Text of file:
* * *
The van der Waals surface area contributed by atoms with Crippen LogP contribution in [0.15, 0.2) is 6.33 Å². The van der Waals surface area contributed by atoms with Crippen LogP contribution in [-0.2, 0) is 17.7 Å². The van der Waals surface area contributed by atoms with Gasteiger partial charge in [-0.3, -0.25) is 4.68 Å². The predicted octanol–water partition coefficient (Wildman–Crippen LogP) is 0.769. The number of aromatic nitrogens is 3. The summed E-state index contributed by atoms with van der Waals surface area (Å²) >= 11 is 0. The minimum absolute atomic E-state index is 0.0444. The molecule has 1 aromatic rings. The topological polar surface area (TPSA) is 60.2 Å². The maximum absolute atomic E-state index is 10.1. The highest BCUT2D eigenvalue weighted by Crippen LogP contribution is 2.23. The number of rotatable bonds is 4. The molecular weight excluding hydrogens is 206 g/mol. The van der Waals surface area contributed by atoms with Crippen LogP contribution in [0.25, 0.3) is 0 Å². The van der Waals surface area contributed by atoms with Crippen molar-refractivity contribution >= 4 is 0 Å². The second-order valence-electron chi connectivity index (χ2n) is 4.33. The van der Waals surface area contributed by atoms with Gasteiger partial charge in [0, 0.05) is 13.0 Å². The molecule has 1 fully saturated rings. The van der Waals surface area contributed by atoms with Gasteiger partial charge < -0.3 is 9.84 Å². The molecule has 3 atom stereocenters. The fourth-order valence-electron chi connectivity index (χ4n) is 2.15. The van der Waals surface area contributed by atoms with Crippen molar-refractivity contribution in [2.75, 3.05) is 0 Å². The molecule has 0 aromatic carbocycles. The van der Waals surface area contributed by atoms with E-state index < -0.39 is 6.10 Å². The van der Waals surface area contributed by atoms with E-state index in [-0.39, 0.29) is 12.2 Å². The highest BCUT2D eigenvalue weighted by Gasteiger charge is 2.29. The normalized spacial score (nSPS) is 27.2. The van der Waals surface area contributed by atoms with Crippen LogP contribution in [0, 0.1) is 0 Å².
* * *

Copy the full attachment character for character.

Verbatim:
The van der Waals surface area contributed by atoms with Crippen LogP contribution in [0.15, 0.2) is 6.33 Å². The van der Waals surface area contributed by atoms with Crippen LogP contribution in [-0.2, 0) is 17.7 Å². The van der Waals surface area contributed by atoms with Gasteiger partial charge in [-0.3, -0.25) is 4.68 Å². The predicted octanol–water partition coefficient (Wildman–Crippen LogP) is 0.769. The number of aromatic nitrogens is 3. The summed E-state index contributed by atoms with van der Waals surface area (Å²) >= 11 is 0. The minimum absolute atomic E-state index is 0.0444. The molecule has 1 aromatic rings. The topological polar surface area (TPSA) is 60.2 Å². The maximum absolute atomic E-state index is 10.1. The highest BCUT2D eigenvalue weighted by Crippen LogP contribution is 2.23. The number of rotatable bonds is 4. The molecular weight excluding hydrogens is 206 g/mol. The van der Waals surface area contributed by atoms with Crippen LogP contribution in [0.25, 0.3) is 0 Å². The van der Waals surface area contributed by atoms with Crippen molar-refractivity contribution >= 4 is 0 Å². The second-order valence-electron chi connectivity index (χ2n) is 4.33. The van der Waals surface area contributed by atoms with Gasteiger partial charge in [0, 0.05) is 13.0 Å². The molecule has 1 fully saturated rings. The van der Waals surface area contributed by atoms with Gasteiger partial charge < -0.3 is 9.84 Å². The molecule has 3 atom stereocenters. The fourth-order valence-electron chi connectivity index (χ4n) is 2.15. The van der Waals surface area contributed by atoms with Crippen molar-refractivity contribution in [2.75, 3.05) is 0 Å². The molecule has 0 aromatic carbocycles. The van der Waals surface area contributed by atoms with E-state index < -0.39 is 6.10 Å². The van der Waals surface area contributed by atoms with E-state index in [-0.39, 0.29) is 12.2 Å². The highest BCUT2D eigenvalue weighted by Gasteiger charge is 2.29. The normalized spacial score (nSPS) is 27.2. The van der Waals surface area contributed by atoms with Crippen LogP contribution in [0, 0.1) is 0 Å².